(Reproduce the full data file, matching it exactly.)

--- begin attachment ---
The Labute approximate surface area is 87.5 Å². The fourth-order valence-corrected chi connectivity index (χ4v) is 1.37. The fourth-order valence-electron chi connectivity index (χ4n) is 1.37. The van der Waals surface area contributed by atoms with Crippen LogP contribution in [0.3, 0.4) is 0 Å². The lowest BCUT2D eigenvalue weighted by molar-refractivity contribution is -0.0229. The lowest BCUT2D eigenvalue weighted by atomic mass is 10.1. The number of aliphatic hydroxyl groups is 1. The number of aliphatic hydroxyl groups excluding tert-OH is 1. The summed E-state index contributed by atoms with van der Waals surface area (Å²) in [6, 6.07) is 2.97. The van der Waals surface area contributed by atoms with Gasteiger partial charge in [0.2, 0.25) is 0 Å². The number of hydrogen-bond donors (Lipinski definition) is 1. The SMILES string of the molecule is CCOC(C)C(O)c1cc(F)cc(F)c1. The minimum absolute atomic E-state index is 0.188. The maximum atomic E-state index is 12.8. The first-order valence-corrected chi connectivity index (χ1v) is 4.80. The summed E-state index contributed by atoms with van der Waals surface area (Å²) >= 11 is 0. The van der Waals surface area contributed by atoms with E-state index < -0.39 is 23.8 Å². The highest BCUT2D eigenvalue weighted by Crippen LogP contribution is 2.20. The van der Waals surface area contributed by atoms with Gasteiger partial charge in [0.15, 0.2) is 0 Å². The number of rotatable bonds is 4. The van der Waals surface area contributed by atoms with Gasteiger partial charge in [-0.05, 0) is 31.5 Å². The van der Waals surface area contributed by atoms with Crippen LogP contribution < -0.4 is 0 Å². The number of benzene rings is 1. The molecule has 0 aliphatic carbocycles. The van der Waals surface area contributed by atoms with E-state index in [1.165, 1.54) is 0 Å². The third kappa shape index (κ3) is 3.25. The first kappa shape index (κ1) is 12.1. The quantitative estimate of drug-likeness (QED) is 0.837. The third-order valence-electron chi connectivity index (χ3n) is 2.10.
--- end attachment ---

The Labute approximate surface area is 87.5 Å². The fourth-order valence-corrected chi connectivity index (χ4v) is 1.37. The fourth-order valence-electron chi connectivity index (χ4n) is 1.37. The van der Waals surface area contributed by atoms with Crippen LogP contribution in [0.3, 0.4) is 0 Å². The lowest BCUT2D eigenvalue weighted by molar-refractivity contribution is -0.0229. The lowest BCUT2D eigenvalue weighted by atomic mass is 10.1. The number of aliphatic hydroxyl groups is 1. The number of aliphatic hydroxyl groups excluding tert-OH is 1. The summed E-state index contributed by atoms with van der Waals surface area (Å²) in [6, 6.07) is 2.97. The van der Waals surface area contributed by atoms with Gasteiger partial charge in [0.2, 0.25) is 0 Å². The number of hydrogen-bond donors (Lipinski definition) is 1. The SMILES string of the molecule is CCOC(C)C(O)c1cc(F)cc(F)c1. The minimum absolute atomic E-state index is 0.188. The maximum atomic E-state index is 12.8. The first-order valence-corrected chi connectivity index (χ1v) is 4.80. The summed E-state index contributed by atoms with van der Waals surface area (Å²) >= 11 is 0. The van der Waals surface area contributed by atoms with E-state index < -0.39 is 23.8 Å². The highest BCUT2D eigenvalue weighted by Crippen LogP contribution is 2.20. The van der Waals surface area contributed by atoms with Gasteiger partial charge in [0.15, 0.2) is 0 Å². The number of rotatable bonds is 4. The van der Waals surface area contributed by atoms with Gasteiger partial charge in [-0.05, 0) is 31.5 Å². The van der Waals surface area contributed by atoms with Crippen LogP contribution < -0.4 is 0 Å². The number of benzene rings is 1. The molecule has 0 aliphatic carbocycles. The van der Waals surface area contributed by atoms with E-state index in [1.165, 1.54) is 0 Å². The third kappa shape index (κ3) is 3.25. The first kappa shape index (κ1) is 12.1. The quantitative estimate of drug-likeness (QED) is 0.837. The third-order valence-electron chi connectivity index (χ3n) is 2.10.